Countdown – 2019

Written and Directed by Justin Dec
Starring Elizabeth Lail, Jordan Calloway, Talitha Bateman, Tichina Arnold, P.J. Byrne, Peter Facinelli, Anne Winters, Tom Segura

Countdown shows us how to make the almost perfect PG-13 movie. In that there is only a limited amount of scares, almost no skin (like it matters) and a cast that is almost unknown. There is a pretty miraculous and specific reason for this: the film has one writer and director. It just happens to be the same person of Justin Dec, whom I have never heard of, but look forward to seeing more.

The story is about an app that gives one the date and time of their death. The film gives a few examples of how the application has an unerring skill at getting the timing right, whether the person wants it to be or not. Whenever the person tries to avert their fate, they are notified that they violated the terms and something comes to help seal it for them.

We meet Quinn Harris (Lail) just as she’s meeting one of the app’s victims who is getting ready for surgery. She’s just passed her course to become a nurse and is positive that the patient must be wrong. After she downloads the app, the guy dies, then she starts to worry. She’s due to expire within the week. On her way to getting a new phone (she can’t delete the app), she meets Matt (Calloway). They discover that the app downloads itself onto her new phone and then they seek out other options.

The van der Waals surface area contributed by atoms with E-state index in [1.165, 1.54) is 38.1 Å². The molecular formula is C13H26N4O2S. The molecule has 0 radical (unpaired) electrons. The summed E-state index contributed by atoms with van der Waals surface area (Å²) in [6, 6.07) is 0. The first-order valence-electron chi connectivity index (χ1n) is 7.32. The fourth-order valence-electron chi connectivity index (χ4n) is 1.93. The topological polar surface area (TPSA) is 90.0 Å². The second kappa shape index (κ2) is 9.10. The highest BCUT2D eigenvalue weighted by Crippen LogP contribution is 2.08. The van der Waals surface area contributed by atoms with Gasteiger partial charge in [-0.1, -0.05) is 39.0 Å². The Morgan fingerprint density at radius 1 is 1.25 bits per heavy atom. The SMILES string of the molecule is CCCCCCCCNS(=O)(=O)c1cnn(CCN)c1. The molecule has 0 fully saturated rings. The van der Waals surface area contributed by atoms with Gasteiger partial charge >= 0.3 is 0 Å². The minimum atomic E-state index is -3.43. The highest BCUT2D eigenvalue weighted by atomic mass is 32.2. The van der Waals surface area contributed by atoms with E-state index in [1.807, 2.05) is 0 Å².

These options are not unfamiliar in the religious sense. They are interesting, though. A knowledge of hacking and the Latin language is used to help provide hope. The characters of the tech store owner geek Derek (comedian Segura) and Father John (Byrne) are played for laughs effectively and they don’t overstay their welcome.

Dec shows a good talent for pacing, scene building and placement of the camera. He also has a lively effective and fresh cast. Only Facinelli is someone I could have picked out of a lineup before today, but the whole cast is worth remembering. There are plenty of things we’ve seen before, but the director doesn’t belabor the cliche, he moves fast and with purpose.

There are better films. There are scarier films. If you want to entertain two 13 year olds on a Sunday in October, you could do a lot worse.

(***1/2 out of *****)

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